It can be seen that in females with ages 18-18.99 and 19-19.99 years, the mean SA was 17.87 and 17.19 years respectively and in males with age 19-20 years had a mean SA of 18.67 years. This can be attributed due to the fact that G-P method identifies the attainment of maturity as 18 years in females and 19 years in males. Hence, individuals chronologically older than 18 years in females and 19 years in males will have an estimated SA of 18 and 19 years respectively.
| Discussion|| |
For numerous forensic investigations of both living and dead individuals, the knowledge of actual age or date of birth of the subject is of utmost importance. Skeletal maturation assessment in children and adolescents is of great importance in orthodontics, pediatric endocrinology, forensic and anthropology.
Development of the skeleton follows a sequence, regulated by genetic mediation through hormones. Skeletal maturity is a measure of development basing on the size, shape and degree of ossification of bone to define its proximity to full maturity and can be seen radiologically. SA affords an excellent estimate of the pattern of facial growth, development, health and nutrition of a child and provides a good representation and estimate of biologic age. However, all children do not mature exactly at the same time, and a child's degree of skeletal maturation can be advanced or delayed in comparison with CA. CA, as a result, might not closely relate to the amount of progress the child has made toward attaining adulthood and clinicians and researchers recognize the need to assess biologic maturity.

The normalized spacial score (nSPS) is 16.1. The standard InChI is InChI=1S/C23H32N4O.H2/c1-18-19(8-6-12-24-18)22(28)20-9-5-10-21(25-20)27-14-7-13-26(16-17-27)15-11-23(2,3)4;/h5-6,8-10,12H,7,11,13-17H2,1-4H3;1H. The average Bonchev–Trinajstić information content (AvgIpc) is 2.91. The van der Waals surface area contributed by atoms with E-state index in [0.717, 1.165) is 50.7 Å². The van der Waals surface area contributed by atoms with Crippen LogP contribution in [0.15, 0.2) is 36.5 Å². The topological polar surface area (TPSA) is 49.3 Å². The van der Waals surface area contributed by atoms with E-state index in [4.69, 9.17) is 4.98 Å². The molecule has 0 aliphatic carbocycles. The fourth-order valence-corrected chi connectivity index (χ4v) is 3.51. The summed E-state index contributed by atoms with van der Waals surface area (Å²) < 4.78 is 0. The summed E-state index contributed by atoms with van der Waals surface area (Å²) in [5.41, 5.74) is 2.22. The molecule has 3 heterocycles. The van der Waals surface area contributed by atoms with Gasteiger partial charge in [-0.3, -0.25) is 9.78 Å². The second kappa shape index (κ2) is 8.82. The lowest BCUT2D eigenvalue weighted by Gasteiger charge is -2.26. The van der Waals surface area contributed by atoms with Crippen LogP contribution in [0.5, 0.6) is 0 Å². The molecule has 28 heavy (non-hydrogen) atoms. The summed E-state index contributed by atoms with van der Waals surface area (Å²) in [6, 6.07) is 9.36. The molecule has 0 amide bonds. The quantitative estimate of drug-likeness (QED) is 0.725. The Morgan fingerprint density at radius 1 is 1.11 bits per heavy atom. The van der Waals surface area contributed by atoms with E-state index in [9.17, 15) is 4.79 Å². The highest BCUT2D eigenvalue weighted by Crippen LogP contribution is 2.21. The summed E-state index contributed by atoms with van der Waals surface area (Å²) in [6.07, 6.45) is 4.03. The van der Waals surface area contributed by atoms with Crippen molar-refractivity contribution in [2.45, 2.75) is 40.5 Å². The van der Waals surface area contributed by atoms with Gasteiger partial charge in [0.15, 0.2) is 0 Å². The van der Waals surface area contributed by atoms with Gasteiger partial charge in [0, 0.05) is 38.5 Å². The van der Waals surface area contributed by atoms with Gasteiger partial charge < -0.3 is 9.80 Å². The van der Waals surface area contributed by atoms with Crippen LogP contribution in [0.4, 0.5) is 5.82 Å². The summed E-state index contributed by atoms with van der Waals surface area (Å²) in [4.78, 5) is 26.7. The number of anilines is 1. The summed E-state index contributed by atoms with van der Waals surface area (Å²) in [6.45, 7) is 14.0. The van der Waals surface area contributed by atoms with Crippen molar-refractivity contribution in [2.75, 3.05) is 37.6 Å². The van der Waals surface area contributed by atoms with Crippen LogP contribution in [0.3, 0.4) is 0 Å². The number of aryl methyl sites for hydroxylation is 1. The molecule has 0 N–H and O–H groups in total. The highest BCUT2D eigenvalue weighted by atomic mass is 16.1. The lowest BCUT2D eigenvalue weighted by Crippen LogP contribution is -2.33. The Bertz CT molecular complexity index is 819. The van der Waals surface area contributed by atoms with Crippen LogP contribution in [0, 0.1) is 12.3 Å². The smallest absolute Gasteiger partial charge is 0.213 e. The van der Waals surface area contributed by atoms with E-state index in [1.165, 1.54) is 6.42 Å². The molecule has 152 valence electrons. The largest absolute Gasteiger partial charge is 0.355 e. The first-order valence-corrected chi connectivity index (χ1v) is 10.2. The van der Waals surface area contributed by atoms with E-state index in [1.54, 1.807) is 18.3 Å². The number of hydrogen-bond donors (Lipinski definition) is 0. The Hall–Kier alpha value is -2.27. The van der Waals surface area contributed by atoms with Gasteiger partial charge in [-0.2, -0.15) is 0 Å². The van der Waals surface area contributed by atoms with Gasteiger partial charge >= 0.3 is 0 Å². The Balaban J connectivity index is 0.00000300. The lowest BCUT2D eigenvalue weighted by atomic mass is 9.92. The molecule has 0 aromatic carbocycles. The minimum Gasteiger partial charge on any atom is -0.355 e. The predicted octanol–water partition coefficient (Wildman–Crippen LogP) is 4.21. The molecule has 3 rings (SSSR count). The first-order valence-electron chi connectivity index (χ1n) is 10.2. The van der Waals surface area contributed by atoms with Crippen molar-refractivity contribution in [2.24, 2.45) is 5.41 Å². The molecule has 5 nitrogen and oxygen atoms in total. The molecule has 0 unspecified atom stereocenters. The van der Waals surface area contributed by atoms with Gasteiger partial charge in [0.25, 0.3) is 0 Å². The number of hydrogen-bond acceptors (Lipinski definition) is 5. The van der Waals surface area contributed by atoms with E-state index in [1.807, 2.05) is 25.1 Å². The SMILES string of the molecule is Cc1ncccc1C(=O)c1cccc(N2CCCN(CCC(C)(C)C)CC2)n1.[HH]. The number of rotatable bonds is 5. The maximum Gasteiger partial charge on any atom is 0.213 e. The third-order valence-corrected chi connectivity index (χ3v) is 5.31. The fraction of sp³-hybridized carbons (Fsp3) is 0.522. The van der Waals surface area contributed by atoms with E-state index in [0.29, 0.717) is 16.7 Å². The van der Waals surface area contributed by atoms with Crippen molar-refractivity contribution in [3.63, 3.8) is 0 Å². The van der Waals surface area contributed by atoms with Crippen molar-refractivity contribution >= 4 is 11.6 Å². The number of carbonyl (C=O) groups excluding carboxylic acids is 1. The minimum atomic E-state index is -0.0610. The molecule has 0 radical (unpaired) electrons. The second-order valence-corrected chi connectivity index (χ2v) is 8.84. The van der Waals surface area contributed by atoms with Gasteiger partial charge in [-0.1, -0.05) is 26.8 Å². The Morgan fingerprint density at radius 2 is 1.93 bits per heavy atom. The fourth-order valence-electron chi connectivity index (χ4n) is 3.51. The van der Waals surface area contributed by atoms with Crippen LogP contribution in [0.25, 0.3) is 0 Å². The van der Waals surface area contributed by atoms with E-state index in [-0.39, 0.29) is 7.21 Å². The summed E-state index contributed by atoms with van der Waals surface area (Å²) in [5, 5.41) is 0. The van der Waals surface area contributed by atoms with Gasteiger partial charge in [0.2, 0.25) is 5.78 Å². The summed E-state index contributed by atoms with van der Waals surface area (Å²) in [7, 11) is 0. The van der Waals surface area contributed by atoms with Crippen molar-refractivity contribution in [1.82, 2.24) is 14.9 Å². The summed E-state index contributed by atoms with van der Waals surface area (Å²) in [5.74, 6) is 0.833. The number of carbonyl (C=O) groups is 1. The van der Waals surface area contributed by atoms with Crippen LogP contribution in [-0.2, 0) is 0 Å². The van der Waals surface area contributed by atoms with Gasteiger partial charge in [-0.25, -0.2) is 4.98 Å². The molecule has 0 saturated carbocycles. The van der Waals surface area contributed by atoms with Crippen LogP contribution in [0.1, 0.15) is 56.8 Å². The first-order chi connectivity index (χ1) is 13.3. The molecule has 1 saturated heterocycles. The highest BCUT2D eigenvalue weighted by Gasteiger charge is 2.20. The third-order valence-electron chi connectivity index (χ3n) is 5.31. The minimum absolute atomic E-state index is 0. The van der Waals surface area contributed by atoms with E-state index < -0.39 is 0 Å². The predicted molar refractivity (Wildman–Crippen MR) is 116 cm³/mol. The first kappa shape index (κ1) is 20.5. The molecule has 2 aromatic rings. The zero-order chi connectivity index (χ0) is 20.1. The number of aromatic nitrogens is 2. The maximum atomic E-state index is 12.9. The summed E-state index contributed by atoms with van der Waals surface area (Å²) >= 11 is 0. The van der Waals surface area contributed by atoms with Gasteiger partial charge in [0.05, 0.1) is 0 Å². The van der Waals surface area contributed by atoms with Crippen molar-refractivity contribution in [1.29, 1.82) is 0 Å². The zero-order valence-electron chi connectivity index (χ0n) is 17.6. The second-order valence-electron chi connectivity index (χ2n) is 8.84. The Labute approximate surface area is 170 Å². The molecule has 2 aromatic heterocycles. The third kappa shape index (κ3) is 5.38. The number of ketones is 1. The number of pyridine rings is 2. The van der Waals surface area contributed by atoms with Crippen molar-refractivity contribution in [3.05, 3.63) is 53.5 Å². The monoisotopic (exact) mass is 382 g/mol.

The study of the epiphyseal union of bones is considered a reasonable scientific and accepted method to measure skeletal maturity. The atlas method according to G-P is the most commonly used method for skeletal maturity owing to the convenience, ease, time effectiveness and less prone to errors. ,,,,,,, The first edition of the G-P atlas was published in 1950 and involved the hand skeletal of the Caucasian population of upper socioeconomic status in the 1930s during the Brush study. The second edition was published in 1959 and the most recent edition in 1988.  Owing to the ethical considerations of undertaking longitudinal radiographic studies in children at various stages of age, it is not possible to develop latest equivalents of the radiographic atlases and so it has become necessary to test existing methods to understand inherent errors of the method, when applied to a targeted population.
The present study was an attempt to determine whether the standards of the G-P atlas are adequate for South Indian Andhra children for forensic purpose. In this study, skeletal maturation level for each subject was assessed using digital hand-wrist radiograph according to G-P method.